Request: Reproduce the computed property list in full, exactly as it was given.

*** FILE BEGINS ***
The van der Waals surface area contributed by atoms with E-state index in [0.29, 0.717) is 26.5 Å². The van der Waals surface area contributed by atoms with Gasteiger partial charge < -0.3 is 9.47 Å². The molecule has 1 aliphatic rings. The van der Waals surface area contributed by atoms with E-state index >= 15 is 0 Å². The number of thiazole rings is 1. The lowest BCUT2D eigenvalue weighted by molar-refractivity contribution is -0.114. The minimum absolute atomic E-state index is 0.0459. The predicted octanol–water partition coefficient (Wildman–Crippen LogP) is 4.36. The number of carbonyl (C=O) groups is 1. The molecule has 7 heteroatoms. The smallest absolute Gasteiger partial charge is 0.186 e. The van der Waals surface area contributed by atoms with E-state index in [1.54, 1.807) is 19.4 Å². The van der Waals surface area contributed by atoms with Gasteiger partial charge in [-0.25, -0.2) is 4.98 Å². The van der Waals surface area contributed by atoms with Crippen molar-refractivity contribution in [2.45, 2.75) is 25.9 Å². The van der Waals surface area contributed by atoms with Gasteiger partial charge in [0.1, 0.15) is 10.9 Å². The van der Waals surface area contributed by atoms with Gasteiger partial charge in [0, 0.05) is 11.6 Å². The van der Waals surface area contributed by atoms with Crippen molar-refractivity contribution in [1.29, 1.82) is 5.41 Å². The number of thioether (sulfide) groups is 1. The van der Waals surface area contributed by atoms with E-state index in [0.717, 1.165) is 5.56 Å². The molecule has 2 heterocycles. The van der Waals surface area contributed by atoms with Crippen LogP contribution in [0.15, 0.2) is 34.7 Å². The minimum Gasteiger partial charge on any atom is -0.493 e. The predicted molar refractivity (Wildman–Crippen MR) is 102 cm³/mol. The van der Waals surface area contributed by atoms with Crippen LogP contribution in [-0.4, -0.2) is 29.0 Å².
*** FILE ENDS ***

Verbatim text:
The van der Waals surface area contributed by atoms with E-state index in [0.29, 0.717) is 26.5 Å². The van der Waals surface area contributed by atoms with Gasteiger partial charge < -0.3 is 9.47 Å². The molecule has 1 aliphatic rings. The van der Waals surface area contributed by atoms with E-state index >= 15 is 0 Å². The number of thiazole rings is 1. The lowest BCUT2D eigenvalue weighted by molar-refractivity contribution is -0.114. The minimum absolute atomic E-state index is 0.0459. The predicted octanol–water partition coefficient (Wildman–Crippen LogP) is 4.36. The number of carbonyl (C=O) groups is 1. The molecule has 7 heteroatoms. The smallest absolute Gasteiger partial charge is 0.186 e. The van der Waals surface area contributed by atoms with E-state index in [1.54, 1.807) is 19.4 Å². The van der Waals surface area contributed by atoms with Gasteiger partial charge in [-0.25, -0.2) is 4.98 Å². The van der Waals surface area contributed by atoms with Crippen molar-refractivity contribution in [2.45, 2.75) is 25.9 Å². The van der Waals surface area contributed by atoms with Gasteiger partial charge in [0.1, 0.15) is 10.9 Å². The van der Waals surface area contributed by atoms with Gasteiger partial charge in [0, 0.05) is 11.6 Å². The van der Waals surface area contributed by atoms with Crippen molar-refractivity contribution in [1.29, 1.82) is 5.41 Å². The number of thioether (sulfide) groups is 1. The van der Waals surface area contributed by atoms with E-state index in [0.717, 1.165) is 5.56 Å². The molecule has 2 heterocycles. The van der Waals surface area contributed by atoms with Crippen LogP contribution in [0.15, 0.2) is 34.7 Å². The minimum Gasteiger partial charge on any atom is -0.493 e. The predicted molar refractivity (Wildman–Crippen MR) is 102 cm³/mol. The van der Waals surface area contributed by atoms with Crippen LogP contribution in [-0.4, -0.2) is 29.0 Å².